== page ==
(1) Separate FCC Identifiers may be assigned to a device consisting of two or more sections assembled in a common enclosure, but constructed on separate sub-units or circuit boards with independent frequency controlling circuits. The FCC Identifier assigned to any transmitter section shall be preceded by the term TX FCC ID, the FCC Identifier assigned to any receiver section shall be preceded by the term RX FCC ID and the identifier assigned to any remaining section(s) shall be preceded by the term FCC ID.

(2) Where terminal equipment subject to part 68 of this chapter, and a radiofrequency device subject to equipment authorization requirements are assembled in a common enclosure, the device shall be labeled in accordance with the requirements published by the Administrative Council for Terminal Attachments and shall also display the FCC Identifier in the format specified in paragraph (a) of this section.

(3) For a transceiver, the receiver portion of which is subject to Supplier's Declaration of Conformity pursuant to § 15.101 of this chapter, and the transmitter portion is subject to certification, the FCC Identifier required for the transmitter portion shall be preceded by the term FCC ID.

(c) In order to validate the grant of certification, the label shall be permanently affixed to the equipment and shall be readily visible to the purchaser at the time of purchase unless the label is in electronic form pursuant to § 2.935.

(1) As used here, permanently affixed means that the required information is etched, engraved, stamped, indelibly printed, or otherwise permanently marked on a permanently attached part of the equipment enclosure. Alternatively, the required information may be permanently marked on a nameplate of metal, plastic, or other material fastened to the equipment enclosure by welding, riveting, etc., or with a permanent adhesive. Such a nameplate must be able to last the expected lifetime of the equipment in the environment in which the equipment will be operated and must not be readily detachable.

(2) As used here, readily visible means that the required information must be visible from the outside of the equipment enclosure. It is preferable that it be visible at all times during normal installation or use, but this is not a prerequisite for grant of equipment authorization.

(d) Modular transmitters certified pursuant to § 2.1042 must be equipped with either a permanently affixed label or must be capable of electronically displaying its FCC Identifier pursuant to § 2.935.

(1) If using a permanently affixed label, the modular transmitter must be labeled with its own FCC Identifier, and, if the FCC Identifier is not visible when the modular transmitter is installed inside another device, then the outside of the device into which the modular transmitter is installed must also display a label referring to the Start Printed Page 46917enclosed modular transmitter. This exterior label can use wording such as the following: “Contains certified modular transmitter FCC ID: XYZMODEL1” or “Contains FCC ID: XYZMODEL1.” Any similar wording that expresses the same meaning may be used. The Grantee may either provide such a label, an example of which must be included in the application for equipment authorization, or, must provide adequate instructions along with the modular transmitter which explain this requirement. In the latter case, a copy of these instructions must be included in the application for equipment certification.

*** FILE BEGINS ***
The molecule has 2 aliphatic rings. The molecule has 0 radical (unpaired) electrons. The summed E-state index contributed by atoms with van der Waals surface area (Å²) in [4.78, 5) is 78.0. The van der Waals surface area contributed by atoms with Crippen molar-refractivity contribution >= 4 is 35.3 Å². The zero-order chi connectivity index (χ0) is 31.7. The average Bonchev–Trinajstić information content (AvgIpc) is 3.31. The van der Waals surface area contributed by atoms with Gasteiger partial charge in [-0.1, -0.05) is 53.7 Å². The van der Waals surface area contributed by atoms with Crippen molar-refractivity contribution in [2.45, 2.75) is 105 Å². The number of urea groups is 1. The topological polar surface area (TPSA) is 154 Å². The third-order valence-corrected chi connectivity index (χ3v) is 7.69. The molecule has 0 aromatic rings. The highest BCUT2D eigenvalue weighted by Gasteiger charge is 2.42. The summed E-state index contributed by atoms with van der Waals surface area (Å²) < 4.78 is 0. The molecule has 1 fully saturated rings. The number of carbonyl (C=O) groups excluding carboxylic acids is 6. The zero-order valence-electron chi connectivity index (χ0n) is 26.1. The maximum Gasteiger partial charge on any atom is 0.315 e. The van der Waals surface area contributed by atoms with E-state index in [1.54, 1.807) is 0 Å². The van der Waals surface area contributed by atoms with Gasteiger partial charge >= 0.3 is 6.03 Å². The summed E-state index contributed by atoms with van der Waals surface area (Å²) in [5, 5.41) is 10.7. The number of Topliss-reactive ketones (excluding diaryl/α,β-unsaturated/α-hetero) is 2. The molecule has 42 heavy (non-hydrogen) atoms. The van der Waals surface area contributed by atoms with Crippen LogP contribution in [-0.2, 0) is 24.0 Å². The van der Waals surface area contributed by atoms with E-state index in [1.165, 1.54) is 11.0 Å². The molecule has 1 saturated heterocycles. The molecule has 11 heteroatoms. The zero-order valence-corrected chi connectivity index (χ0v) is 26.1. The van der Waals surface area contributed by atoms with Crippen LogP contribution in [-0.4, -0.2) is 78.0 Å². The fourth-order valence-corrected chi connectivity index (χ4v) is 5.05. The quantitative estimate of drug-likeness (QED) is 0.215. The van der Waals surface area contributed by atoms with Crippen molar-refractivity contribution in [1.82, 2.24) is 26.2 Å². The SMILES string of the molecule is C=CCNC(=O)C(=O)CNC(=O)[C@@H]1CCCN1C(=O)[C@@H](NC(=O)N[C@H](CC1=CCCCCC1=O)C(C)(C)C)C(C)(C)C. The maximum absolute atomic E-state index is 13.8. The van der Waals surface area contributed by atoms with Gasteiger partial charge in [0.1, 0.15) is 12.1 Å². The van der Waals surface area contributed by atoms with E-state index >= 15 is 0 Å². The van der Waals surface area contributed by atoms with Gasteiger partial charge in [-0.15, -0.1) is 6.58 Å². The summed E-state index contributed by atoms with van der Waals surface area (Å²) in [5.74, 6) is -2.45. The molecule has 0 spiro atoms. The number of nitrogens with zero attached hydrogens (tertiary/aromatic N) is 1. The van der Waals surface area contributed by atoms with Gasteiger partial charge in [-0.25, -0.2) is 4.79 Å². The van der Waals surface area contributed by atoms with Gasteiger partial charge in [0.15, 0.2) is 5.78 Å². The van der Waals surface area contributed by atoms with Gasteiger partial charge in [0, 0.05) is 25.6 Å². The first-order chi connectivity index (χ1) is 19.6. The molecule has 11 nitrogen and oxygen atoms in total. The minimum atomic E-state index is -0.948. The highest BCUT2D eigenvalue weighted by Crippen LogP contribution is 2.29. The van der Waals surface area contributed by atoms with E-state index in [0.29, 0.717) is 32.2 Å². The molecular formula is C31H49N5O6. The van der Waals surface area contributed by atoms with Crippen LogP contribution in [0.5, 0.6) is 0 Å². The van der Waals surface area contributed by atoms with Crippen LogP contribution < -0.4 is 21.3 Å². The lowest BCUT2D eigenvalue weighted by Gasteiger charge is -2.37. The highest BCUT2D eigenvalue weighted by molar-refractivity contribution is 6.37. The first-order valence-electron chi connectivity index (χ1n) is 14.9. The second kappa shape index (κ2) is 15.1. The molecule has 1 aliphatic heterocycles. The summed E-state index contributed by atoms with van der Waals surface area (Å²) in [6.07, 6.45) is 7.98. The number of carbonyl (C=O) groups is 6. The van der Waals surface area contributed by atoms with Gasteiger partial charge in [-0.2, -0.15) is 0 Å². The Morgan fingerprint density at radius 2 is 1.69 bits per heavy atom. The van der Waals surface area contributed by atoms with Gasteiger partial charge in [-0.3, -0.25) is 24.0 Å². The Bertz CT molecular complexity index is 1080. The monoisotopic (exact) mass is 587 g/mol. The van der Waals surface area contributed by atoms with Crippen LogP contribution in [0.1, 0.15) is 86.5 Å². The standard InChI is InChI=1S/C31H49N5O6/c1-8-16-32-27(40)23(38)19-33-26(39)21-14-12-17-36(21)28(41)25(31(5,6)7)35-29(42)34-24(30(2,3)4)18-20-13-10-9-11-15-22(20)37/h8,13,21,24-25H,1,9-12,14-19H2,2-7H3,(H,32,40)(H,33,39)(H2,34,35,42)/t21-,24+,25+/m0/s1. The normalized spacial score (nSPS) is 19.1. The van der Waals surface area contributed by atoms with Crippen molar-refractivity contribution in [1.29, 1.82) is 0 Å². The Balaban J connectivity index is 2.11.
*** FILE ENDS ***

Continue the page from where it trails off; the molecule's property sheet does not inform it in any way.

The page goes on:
(2) If the modular transmitter uses an electronic display of the FCC Identifier, the information must be readily accessible and visible on the modular transmitter or on the device in which it is installed. If the modular transmitter is installed inside another device, then the outside of the device into which the modular transmitter is installed must display a label referring to the enclosed modular transmitter or provide the information electronically pursuant to § 2.935. This label can use wording such as the following: “Contains certified modular transmitter(s) FCC ID: XYZMODEL1.” Any similar wording that expresses the same meaning may be used. The user manual must include instructions on how to access the electronic display. A copy of these instructions must be included in the application for equipment authorization.

(3) If a party installing a certified modular transmitter obtains a new grant of certification for the modular transmitter, it can use an exterior label or provide the information electronically pursuant to § 2.935 using wording such as “Contains certified modular transmitter FCC ID:XYXMODEL1 changed to FCC ID:ABCXXXX”. Any similar wording that expresses the same meaning may be used.